Will Al-Kadhimi Save Iraq?
Al-Sharq Al-Awsat, London, May 13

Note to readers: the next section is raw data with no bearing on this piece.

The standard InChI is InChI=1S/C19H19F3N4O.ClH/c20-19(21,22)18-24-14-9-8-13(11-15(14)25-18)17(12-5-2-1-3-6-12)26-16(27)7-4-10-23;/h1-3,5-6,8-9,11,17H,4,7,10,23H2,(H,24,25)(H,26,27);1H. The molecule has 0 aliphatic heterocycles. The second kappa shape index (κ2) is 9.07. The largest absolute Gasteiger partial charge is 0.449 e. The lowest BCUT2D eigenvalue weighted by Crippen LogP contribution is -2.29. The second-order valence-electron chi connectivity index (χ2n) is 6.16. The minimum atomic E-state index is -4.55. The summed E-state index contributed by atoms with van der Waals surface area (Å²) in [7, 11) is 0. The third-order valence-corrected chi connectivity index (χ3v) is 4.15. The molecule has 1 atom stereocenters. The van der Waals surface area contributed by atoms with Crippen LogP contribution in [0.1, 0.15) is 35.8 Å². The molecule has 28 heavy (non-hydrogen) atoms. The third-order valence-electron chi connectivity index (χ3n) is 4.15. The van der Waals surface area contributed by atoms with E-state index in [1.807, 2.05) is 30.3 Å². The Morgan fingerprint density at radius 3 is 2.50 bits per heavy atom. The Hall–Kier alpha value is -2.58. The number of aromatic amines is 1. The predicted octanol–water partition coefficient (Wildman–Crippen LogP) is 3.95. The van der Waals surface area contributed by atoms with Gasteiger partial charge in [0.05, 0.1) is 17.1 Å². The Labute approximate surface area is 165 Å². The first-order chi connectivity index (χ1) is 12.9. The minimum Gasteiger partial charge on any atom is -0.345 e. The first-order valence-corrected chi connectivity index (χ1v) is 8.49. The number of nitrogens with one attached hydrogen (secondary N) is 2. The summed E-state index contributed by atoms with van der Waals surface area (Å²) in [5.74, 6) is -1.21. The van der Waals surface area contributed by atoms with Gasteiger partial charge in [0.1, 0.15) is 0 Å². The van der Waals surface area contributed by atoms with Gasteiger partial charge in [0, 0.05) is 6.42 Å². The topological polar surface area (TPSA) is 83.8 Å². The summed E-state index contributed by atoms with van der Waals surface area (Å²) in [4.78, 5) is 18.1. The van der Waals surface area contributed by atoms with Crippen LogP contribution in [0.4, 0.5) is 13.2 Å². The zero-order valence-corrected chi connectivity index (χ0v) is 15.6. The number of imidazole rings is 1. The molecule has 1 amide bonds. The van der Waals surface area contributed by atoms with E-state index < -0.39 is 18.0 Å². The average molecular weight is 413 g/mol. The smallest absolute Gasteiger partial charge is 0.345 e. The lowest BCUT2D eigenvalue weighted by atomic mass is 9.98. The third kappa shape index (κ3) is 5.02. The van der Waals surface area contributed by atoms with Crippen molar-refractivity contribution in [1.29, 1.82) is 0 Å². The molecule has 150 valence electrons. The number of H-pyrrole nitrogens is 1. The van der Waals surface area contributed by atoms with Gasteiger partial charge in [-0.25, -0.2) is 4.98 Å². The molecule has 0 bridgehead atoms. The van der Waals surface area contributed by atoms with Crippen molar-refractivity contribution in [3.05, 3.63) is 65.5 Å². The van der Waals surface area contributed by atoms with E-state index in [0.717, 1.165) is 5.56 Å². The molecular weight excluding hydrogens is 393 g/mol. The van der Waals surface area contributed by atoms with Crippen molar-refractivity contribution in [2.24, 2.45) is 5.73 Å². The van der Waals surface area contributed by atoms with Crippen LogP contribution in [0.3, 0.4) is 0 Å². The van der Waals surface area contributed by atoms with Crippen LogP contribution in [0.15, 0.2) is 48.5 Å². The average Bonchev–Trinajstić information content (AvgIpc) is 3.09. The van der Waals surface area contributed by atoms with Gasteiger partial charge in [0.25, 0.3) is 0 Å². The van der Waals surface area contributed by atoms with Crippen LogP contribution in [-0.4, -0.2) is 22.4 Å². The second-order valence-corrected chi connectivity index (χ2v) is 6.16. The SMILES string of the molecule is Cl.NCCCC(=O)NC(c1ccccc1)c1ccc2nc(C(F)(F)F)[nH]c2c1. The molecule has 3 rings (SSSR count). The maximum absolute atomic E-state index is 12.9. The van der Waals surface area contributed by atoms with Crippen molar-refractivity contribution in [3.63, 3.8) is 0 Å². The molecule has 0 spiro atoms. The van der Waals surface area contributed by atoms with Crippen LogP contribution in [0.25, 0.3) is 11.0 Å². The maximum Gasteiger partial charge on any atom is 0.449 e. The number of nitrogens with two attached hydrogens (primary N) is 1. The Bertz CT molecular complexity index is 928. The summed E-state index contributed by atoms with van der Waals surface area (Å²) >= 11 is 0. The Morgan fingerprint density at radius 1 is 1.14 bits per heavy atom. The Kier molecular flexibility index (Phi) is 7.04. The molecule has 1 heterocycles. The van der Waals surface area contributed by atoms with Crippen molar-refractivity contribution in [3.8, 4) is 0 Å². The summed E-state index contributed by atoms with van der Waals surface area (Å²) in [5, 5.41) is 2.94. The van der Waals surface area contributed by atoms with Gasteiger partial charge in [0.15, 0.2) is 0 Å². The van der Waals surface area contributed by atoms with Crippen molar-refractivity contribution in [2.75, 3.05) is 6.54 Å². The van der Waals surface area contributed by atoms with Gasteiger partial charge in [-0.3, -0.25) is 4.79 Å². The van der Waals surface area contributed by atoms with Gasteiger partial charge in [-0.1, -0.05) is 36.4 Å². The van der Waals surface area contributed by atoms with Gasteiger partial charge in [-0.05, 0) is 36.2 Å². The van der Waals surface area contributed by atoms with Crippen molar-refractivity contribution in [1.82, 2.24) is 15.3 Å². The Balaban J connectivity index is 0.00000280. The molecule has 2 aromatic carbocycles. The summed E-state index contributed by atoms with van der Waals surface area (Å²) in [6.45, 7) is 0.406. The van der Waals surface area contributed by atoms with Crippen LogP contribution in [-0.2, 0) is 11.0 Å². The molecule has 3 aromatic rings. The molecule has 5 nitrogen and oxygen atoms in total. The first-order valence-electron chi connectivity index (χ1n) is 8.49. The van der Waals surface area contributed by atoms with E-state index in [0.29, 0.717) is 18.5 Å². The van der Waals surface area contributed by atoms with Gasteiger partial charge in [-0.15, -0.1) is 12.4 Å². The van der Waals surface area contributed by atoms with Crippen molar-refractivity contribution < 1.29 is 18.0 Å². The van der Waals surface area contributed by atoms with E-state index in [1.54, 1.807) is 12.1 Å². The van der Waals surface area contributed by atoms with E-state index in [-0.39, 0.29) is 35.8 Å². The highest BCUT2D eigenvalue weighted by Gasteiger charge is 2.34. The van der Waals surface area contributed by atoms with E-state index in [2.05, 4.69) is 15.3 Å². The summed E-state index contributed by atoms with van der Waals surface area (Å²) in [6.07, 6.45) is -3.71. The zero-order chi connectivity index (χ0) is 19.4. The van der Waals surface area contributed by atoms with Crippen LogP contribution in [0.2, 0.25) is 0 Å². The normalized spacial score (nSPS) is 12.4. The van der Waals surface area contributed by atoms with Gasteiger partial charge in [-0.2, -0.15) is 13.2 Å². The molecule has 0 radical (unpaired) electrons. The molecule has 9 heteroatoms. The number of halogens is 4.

The winds blowing out of Baghdad suggest a spirit of change. For example, a giant mural of the Iranian general Qasem Soleimani was removed from a wall at the airport, where he was assassinated. Similarly, Iraqi security forces last week raided the headquarters of the “Revenge of God” party in Basra, which is openly loyal to Iran and has been threatening Iraqi and American targets. These changes are owed to one individual: Mustafa al-Kadhimi, Iraq’s newly-appointed prime minister…. The majority of Iraqi parties, as well as regional powers, the United States and Russia, agree that Baghdad finally has a leadership that can be dealt with. And Kadhimi’s rise to power in Iraq coincides with the start of the countdown toward the American elections, whose results will decisively affect Iran and the region’s relations with it, including the Gulf. Kadhimi’s most difficult task is to save Iraq from Iran, which is seeking to take control over its neighbor, as well as push his country away from the perils of an American-Iranian conflict. Recent months haven’t been quiet in Iraq. After the Americans revealed Iran’s intention to wreak political havoc in Baghdad, they quickly assassinated Iran’s most prominent military leader, Soleimani. This was followed by an escalation of protests against the American military presence in Iraq. Shortly after Kadhimi was elected prime minister, the US government announced its agreement to allow Iraq, as an exception, to purchase oil from Iran to cover its energy needs. It is, in fact, an enticement for the Iranians to curb their activities in Iraq in exchange for oil dollars. Like his predecessors Haider al-Abadi and Adel Abdul-Mahdi, Prime Minister Kadhimi faces significant challenges: Iran has managed to infiltrate almost every corner of Iraq’s security, military and religious institutions. There are growing sectarian and religious rifts in the country. Corruption is widespread. And government deficits have multiplied with the collapse of oil prices. Kadhimi needs to quickly establish public confidence in his government and ensure that parliament cooperates with him to meet the demands of demonstrators on the streets. He must also establish quick control over militias and the military institutions. But what makes Kadhimi well poised to confront these challenges is that, unlike his predecessors, he rose to power without establishing clear enemies. His relations with all political stakeholders, including warring parties, are good. This will allow him to move forward over the next few months, leveraging his relationships to establish a political coalition that can help get Iraq out of the long impasse it has been confronting. The prospect of Iraq rehabilitating itself under the guidance of a new premier is exciting. It gives hope for the rest of the Middle East, which is experiencing unrest unlike anything it has witnessed for decades. Overcoming Iraq’s crisis will help the region itself to step out of its chaos. – Abd Al-Rahamn Al-Rashed (translated by Asaf Zilberfarb)